Bin Laden’s world of war


“His death won’t discourage terror groups,” saysSajjan Gohel, director of ­international security at intelligence and security think tank the Asia-Pacific Foundation.

“Many of them have graduated from the shadow of Al Qaeda and don’t need the organisation to launch attacks.”

Dr Anneli Botha, a senior terrorism researcher at the Institute for Security Studies in Pretoria, says Bin Laden’s death may have turned him into a martyr to extremists and the event could lead to an escalation in attacks.

The Horn of Africa and Maghreb, where Al Qaeda has gained a foothold, are more vulnerable to revenge attacks than Southern Africa.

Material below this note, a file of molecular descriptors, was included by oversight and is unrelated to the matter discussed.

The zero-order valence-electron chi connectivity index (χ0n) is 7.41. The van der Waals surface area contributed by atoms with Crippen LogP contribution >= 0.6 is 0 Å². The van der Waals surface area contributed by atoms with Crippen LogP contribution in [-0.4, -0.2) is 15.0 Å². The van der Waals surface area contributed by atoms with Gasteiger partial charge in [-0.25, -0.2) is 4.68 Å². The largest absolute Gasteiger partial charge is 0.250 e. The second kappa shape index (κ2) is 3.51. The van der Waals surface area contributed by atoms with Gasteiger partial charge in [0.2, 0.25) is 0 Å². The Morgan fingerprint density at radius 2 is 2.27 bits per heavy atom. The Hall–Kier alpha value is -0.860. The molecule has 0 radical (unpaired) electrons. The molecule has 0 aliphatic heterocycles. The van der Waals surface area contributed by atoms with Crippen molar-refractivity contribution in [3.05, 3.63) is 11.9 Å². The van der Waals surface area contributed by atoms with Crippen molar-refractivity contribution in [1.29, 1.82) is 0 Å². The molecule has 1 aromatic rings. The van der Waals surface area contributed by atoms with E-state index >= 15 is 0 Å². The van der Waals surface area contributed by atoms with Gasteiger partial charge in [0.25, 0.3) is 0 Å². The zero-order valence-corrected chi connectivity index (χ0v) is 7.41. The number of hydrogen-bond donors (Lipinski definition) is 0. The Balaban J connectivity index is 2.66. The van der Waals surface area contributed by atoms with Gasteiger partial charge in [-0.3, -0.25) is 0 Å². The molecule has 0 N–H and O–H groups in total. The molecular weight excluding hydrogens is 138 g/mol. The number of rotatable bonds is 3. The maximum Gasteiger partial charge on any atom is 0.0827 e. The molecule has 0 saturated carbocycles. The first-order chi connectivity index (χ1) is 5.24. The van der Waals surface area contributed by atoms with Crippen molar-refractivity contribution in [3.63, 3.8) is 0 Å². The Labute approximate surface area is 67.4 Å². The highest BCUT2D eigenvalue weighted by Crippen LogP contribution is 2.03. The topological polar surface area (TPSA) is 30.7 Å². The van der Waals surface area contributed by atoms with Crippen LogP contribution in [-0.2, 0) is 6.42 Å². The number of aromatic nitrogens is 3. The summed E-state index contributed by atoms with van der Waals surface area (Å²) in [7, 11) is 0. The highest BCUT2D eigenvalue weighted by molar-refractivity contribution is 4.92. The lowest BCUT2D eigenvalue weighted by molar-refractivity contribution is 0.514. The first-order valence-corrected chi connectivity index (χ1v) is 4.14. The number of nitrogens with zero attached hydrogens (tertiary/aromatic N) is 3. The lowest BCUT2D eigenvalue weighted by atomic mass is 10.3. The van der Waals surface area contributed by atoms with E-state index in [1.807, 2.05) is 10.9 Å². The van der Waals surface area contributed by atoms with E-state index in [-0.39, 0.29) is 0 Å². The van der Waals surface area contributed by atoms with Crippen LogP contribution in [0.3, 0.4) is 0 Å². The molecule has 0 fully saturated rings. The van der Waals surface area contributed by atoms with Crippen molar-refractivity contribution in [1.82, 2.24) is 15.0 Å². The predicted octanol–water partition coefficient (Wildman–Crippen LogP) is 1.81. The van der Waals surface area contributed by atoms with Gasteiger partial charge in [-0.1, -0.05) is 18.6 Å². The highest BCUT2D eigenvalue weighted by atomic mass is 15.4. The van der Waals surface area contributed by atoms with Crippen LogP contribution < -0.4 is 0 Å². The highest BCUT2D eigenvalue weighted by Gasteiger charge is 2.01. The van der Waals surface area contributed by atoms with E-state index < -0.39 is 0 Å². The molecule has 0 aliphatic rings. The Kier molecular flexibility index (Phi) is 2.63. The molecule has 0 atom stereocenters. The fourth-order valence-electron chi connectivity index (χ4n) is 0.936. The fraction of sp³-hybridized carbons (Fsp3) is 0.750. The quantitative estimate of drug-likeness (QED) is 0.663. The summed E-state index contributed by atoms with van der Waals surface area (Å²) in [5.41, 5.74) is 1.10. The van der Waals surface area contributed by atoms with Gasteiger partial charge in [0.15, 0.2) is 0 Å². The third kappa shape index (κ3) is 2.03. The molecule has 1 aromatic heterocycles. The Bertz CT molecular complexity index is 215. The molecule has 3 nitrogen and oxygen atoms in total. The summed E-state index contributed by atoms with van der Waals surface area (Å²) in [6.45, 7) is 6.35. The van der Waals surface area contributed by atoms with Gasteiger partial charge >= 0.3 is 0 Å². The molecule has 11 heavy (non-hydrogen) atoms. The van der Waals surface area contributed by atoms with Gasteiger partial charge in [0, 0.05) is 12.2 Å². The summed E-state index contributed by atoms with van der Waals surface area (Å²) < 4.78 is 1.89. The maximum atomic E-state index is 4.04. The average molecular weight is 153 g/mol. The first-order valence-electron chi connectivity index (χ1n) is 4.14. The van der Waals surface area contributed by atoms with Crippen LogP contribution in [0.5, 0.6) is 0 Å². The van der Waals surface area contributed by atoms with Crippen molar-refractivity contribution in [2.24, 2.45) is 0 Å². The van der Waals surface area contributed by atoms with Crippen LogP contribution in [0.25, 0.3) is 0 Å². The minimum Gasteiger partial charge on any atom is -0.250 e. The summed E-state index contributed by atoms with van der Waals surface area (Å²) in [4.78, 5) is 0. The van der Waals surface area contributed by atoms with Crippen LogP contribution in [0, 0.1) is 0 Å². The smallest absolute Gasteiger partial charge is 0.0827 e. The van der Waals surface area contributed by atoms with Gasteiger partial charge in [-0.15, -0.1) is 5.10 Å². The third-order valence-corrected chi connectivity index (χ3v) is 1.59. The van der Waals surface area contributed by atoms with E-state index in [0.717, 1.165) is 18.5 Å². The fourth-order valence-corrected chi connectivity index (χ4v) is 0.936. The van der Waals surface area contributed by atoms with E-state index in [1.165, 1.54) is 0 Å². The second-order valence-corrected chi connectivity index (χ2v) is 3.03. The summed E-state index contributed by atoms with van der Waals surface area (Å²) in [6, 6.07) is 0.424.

Bin Laden’s deputy, Egyptian paediatrician Ayman al-Zawahiri, has been growing in influence since 2004.

While Bin Laden remained Al Qaeda’s symbolic leader and public face, Al-Zawahiri ran the organisation and he seems to be a better strategist than Bin Laden.

“Eliminating one person, even Osama bin Laden, won’t close the chapter on Al Qaeda or the terrorism threat,” Dr Botha says. “Unfortunately there are others, motivated by Al Qaeda’s philosophy and driven by their country’s problems, who will pick up where Bin Laden left off.”

Make sure you get hold of YOU, 12 May for our comprehensive infographic starting from when Osama bin Mohammed bin Awad bin Laden was born until  his death on 2 May 2011.

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